The dealership is also blessed with a talented crew of F&I producers driven by a rewarding pay plan. But the real secret to their success is the dealership’s ability to get the sales and F&I teams pulling in the same direction. “That’s the only way you succeed, when both departments are pulling on the same side of the rope,” he says.

The two teams meet every Saturday morning. An example of the topics covered is the vehicle walkaround, which salespeople will use to point out vehicle components covered by the dealership’s F&I protections.

The same happens if the customer has a trade-in. With the customer in tow, the salesperson will walk around the vehicle pointing out things like dents, dings and bent wheels that will require reconditioning. “Customers can now picture in their minds why they probably didn’t get the money they wanted on their trade-in,” Ososanya says. “Hey, the higher you want to build that skyscraper, the deeper that foundation needs to be.”

And every customer, even those paying cash, visit the F&I office to receive a full product presentation. That process starts with a simple explanation of the steps ahead before the producer verifies the customer’s deal and personal information.

There’s something else that drives the dealership’s F&I process: checklists. When Ososanya joined the group nine years ago, Jeff Powell, the group’s current vice president, served as his general manager. The executive wanted to speed up the F&I process, and Ososanya believed incomplete paperwork from sales was the biggest culprit. So the F&I director suggested that Powell institute checklists in the showroom.

“Well, Mr. Moore, I guess, had heard paperwork in my dealership wasn’t a problem and asked why. We told him about my checklists,” Ososanya says. “After they reviewed it, they decided to incorporate the checklist groupwide.”

Today, three-quarters of the items covered by the checklist are required by state and federal laws. The rest pertains to the group’s internal controls, including a needs analysis completed by the sales team. The latter is designed to identify what customers are looking for, their driving habits, and more. The result was faster transaction times.

Compliance Check: While Bob Moore Auto Group’s checklist process ensures compliance, it’s the organization’s focus on training that drives it. Finance staffers, for instance, are required to complete compliance training twice a year. It’s provided by the group’s F&I product provider, EFG Companies, whose field reps are certified by the Association of Finance & Insurance Professionals (AFIP).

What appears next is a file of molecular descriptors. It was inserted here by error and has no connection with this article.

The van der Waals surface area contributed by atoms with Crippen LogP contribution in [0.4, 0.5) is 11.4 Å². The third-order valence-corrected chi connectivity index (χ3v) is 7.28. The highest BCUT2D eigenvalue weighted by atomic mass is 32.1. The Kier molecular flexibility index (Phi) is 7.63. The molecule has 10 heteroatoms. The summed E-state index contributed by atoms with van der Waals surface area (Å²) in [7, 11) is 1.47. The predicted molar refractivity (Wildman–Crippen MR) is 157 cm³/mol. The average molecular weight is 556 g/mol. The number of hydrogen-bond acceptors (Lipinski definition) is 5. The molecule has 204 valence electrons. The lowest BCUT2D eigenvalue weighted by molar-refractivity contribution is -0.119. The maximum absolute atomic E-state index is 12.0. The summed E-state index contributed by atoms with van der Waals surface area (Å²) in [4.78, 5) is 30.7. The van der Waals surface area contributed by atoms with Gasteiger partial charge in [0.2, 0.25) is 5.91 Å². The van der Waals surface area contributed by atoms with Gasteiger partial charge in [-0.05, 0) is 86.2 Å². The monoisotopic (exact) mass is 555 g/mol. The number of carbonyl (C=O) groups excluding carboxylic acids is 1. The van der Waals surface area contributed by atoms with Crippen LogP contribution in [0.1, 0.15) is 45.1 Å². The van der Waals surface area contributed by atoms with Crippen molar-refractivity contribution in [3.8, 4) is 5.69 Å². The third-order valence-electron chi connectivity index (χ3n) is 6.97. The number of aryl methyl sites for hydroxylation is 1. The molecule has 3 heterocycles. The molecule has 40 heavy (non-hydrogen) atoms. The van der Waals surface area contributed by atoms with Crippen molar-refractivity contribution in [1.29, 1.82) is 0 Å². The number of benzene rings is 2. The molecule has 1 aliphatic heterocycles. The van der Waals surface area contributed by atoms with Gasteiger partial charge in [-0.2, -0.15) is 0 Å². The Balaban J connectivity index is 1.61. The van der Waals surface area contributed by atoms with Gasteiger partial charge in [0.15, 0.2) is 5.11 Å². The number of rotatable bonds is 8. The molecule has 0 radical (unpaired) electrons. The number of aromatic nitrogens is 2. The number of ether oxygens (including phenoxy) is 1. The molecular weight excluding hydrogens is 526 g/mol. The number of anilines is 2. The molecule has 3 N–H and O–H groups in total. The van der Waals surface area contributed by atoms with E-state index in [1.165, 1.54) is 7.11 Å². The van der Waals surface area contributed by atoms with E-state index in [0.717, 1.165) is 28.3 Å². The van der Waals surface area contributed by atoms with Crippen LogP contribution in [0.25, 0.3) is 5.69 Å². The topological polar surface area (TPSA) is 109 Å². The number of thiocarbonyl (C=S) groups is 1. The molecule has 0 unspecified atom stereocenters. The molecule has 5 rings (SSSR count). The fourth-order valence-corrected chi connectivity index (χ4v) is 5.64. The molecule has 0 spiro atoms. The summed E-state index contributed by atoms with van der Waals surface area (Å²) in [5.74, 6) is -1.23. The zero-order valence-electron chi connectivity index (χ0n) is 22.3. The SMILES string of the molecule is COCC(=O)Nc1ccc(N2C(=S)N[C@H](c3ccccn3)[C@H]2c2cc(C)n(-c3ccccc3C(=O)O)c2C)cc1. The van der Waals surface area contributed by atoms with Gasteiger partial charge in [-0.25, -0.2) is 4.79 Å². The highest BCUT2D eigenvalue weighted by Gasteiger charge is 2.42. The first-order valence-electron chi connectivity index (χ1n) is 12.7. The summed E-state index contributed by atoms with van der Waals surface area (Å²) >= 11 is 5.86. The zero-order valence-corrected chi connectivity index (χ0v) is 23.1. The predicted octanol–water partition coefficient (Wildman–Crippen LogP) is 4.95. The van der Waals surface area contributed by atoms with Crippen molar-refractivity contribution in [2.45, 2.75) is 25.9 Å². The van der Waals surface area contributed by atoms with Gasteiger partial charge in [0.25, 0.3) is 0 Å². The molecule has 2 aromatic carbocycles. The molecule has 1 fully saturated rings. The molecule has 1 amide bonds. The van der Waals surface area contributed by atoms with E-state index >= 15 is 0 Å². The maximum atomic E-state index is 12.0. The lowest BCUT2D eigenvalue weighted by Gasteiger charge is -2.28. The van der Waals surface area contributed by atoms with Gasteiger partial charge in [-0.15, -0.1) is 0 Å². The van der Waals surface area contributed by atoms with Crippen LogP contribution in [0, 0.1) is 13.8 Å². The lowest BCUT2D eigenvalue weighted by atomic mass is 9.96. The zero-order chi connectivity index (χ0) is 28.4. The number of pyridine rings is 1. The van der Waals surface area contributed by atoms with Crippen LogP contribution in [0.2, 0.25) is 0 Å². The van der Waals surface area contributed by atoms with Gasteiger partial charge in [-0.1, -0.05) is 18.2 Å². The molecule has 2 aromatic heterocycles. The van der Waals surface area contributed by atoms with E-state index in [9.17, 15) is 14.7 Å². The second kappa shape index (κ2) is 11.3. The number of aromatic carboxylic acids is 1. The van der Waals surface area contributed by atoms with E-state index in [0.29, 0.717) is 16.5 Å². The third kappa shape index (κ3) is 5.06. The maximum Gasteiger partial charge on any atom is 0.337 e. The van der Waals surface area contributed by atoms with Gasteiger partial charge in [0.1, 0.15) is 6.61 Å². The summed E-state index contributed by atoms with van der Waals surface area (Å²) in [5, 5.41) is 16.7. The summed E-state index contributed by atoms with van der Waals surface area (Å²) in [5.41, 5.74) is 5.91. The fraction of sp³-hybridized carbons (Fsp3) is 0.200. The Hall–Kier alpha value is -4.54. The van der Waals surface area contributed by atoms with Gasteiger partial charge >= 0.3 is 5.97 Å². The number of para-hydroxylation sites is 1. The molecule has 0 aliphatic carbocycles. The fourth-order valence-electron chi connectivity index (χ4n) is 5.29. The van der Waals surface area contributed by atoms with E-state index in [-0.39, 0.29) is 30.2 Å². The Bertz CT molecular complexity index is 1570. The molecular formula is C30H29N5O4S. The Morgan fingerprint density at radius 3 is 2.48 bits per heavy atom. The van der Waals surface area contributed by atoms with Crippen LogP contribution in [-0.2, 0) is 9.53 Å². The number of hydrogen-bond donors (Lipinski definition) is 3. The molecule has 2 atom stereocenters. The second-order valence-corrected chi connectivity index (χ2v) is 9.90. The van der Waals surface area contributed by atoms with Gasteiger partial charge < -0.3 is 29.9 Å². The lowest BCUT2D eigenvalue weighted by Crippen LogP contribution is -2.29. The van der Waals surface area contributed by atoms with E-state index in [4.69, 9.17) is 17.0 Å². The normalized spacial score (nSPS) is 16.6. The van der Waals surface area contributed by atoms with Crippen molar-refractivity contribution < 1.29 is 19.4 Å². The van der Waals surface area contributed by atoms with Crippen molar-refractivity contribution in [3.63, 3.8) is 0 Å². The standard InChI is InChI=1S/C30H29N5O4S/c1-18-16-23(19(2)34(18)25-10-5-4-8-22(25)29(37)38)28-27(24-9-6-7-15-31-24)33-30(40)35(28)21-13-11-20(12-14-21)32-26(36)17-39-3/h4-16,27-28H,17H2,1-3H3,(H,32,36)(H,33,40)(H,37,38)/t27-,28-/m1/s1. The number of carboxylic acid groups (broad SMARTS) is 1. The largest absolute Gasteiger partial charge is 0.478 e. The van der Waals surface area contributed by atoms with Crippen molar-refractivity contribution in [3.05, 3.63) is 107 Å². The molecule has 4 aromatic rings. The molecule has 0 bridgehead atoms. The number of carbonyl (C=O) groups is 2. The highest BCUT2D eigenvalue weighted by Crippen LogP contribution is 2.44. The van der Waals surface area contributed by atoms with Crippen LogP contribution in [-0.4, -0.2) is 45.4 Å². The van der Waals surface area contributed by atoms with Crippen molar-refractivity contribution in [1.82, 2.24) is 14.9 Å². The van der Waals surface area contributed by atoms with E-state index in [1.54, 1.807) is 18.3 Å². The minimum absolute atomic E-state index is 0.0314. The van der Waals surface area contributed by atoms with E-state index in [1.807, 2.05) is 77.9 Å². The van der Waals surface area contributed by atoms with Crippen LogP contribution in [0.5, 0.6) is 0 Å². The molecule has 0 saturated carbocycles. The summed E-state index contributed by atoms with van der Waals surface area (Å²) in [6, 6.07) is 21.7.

The group’s F&I producers are also required to earn AFIP certification before they take their first turn. In addition, they receive in-store performance and compliance training on a regular basis from EFG Companies, which performs deal audits on a quarterly basis.

Trophy Case: In 2017, Bob Moore Cadillac of Edmond was named a General Motors Elite Dealer, a designation that puts the store among the Top 300 Cadillac dealerships in the United States. The dealership also earned Certified Elite Dealer status for service. The dealership’s sales and service teams are also no strangers to the automaker’s Mark of Excellence honors.

In 2016, the Oklahoma Gazette listed the dealer group to its “Best of OKC” list, naming it the “Best Place to Buy a New Vehicle” and “Best Place to Buy a Used Vehicle.”

Giving Back: Since 2016, the Bob Moore Auto Group has donated 350,000 pounds of food to a regional food bank. The group also partners with the local NBC affiliate on its annual coat drive, Warmth 4 Winter, with each dealership donating coats to the Salvation Army.

The group is also a major participant at the OU Children’s Hospital, setting up gift shops during Christmas, Mother’s Day, Father’s Day, and Valentine’s Day so children can shop for their loved ones.

The organization is also a major supporter of the Pepper’s Ranch Foster Care Community, the Miss Oklahoma Scholarship Pageant, and the Dead Center Film Festival. It’s also one of four private sector supporters of the Revitalization of Red Andrews Park in downtown Oklahoma City.